Thus it can be seen that the objects of the invention have been satisfied by the structure presented hereinabove. While in accordance with the patent statutes only the best mode and preferred embodiment of the invention has been presented and described in detail, it is to be understood that the invention is not limited thereto or thereby. Consequently, for an understanding of the true scope and breadth of the invention, reference should be had to the following claims.

Patent Citations
Cited PatentFiling datePublication dateApplicantTitle
US2135476 *Oct 25, 1934Nov 1, 1938Elbridge Gerry BatesHold-up alarm
US3582935 *Oct 24, 1968Jun 1, 1971Verhaeghe Richard LPosture control and correcting device
US3670320 *Jul 6, 1970Jun 13, 1972Palmer Robert DPosture improving device
Referenced by
Citing PatentFiling datePublication dateApplicantTitle
US4392126 *Jul 2, 1980Jul 5, 1983Loyola Luis ACombination buckle and waist alarm
US4750480 *Mar 23, 1987Jun 14, 1988Lloyd JennessPosture-correcting devices
US4801921 *Aug 24, 1987Jan 31, 1989Zigenfus Robert WAbdominal muscle firmness alarm
US4842519 *Nov 30, 1987Jun 27, 1989Jeffrey DworkinIntraoral appliance and method of treating patient
US4846157 *Aug 1, 1988Jul 11, 1989Sears M HaydenDevice for aiding abdominal muscle control
US4871998 *Sep 23, 1988Oct 3, 1989Chaillou Michel BPosture belt
US5099831 *Nov 29, 1990Mar 31, 1992Freed William LPosture improvement device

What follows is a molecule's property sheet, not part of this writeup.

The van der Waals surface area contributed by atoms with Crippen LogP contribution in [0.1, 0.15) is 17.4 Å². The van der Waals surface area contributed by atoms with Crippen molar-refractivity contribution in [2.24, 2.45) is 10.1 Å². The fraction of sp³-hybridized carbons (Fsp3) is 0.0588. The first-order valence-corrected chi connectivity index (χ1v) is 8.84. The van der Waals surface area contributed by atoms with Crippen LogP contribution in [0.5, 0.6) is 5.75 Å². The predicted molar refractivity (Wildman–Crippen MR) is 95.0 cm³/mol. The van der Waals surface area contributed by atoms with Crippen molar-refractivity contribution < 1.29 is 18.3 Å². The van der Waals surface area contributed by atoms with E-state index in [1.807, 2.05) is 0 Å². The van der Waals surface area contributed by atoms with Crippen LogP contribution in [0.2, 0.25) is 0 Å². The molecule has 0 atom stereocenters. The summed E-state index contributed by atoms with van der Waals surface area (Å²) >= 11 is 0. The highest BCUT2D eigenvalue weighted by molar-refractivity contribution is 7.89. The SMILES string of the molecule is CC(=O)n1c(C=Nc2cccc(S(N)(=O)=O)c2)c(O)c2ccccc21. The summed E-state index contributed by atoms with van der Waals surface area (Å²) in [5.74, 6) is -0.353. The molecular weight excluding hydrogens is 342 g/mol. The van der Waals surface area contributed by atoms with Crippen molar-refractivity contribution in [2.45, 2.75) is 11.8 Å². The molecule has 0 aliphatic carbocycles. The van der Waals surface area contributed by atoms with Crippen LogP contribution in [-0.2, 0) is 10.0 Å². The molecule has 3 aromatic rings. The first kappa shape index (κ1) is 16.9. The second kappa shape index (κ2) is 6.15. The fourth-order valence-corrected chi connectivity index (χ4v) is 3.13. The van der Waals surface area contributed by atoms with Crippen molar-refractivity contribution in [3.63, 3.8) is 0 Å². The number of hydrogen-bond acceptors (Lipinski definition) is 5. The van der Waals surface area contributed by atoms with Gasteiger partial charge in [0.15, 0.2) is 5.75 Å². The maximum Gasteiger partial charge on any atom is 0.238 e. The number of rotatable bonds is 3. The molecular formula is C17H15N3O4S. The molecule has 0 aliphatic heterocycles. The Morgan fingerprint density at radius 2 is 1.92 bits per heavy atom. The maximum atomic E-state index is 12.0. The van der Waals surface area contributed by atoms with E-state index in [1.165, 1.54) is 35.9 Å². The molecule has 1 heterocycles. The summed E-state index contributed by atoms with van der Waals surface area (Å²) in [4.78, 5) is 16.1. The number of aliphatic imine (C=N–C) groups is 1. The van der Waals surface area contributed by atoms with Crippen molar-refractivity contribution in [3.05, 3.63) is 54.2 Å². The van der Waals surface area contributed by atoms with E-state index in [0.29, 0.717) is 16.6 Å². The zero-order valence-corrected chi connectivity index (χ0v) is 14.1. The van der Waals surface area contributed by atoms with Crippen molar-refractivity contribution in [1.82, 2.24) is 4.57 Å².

US5243998 *Apr 10, 1991Sep 14, 1993The Rockefeller UniversityAutomatic operant conditioning system
US5304984 *Apr 2, 1990Apr 19, 1994Roldan Eduardo LBelt tension signalling device
US5346461 *Oct 23, 1992Sep 13, 1994Bio-Cybernetics InternationalElectromechanical back brace apparatus
US5402107 *Jan 29, 1993Mar 28, 1995Allied Services Foundation, Inc.Apparatus for sensing body attitude
US5437617 *Aug 29, 1994Aug 1, 1995Bio Cybernetics InternationalElectromechanical back brace apparatus
US5522401 *Jan 23, 1995Jun 4, 1996Brucker; MiltonStomach muscle/posture monitoring belt
US5666104 *Sep 7, 1995Sep 9, 1997Pollack; Stanley E.Device for monitoring a volume of food consumed by an individual
US5857984 *May 1, 1997Jan 12, 1999Deboer; James A.Abdominal exercise device & method
US6234982Apr 3, 1998May 22, 2001Alexander S. AruinApparatus and method for assessment and feedback training of step width coordination
US6613001Aug 14, 2000Sep 2, 2003Jeffrey B. DworkinIntraoral appliance, monitoring device and method of treating patient
US6669286 *Apr 16, 2002Dec 30, 2003Logical Electronic Engineering (1991) Ltd.System for improving body posture
US7648441Nov 10, 2004Jan 19, 2010Silk Jeffrey ESelf-contained real-time gait therapy device
USRE35940 *Feb 21, 1996Oct 27, 1998Bio-Cybernetics, InternationalElectromechanical back brace apparatus
DE4205790A1 *Feb 26, 1992Sep 2, 1993Hans Rudolf Dr Med WeissBio-feedback measurement system for corrective treatment of spine - has strain gauge or piezoelectric pressure sensors mounted in waistband for assessing posture and movement with user indication and remote signal facility
WO1991006082A1 *Oct 16, 1990May 2, 1991Univ QueenslandMethod and apparatus for the treatment and prevention of posture deficiencies of the spine
WO1999042967A1 *Feb 18, 1998Aug 26, 1999Individual Monitoring SystemsMethods and apparatus for monitoring activity and providing feedback
Classifications
U.S. Classification340/573.7, 200/DIG.2, 434/247, 434/262
International ClassificationG08B21/18
Cooperative ClassificationG08B21/18, Y10S200/02
European ClassificationG08B21/18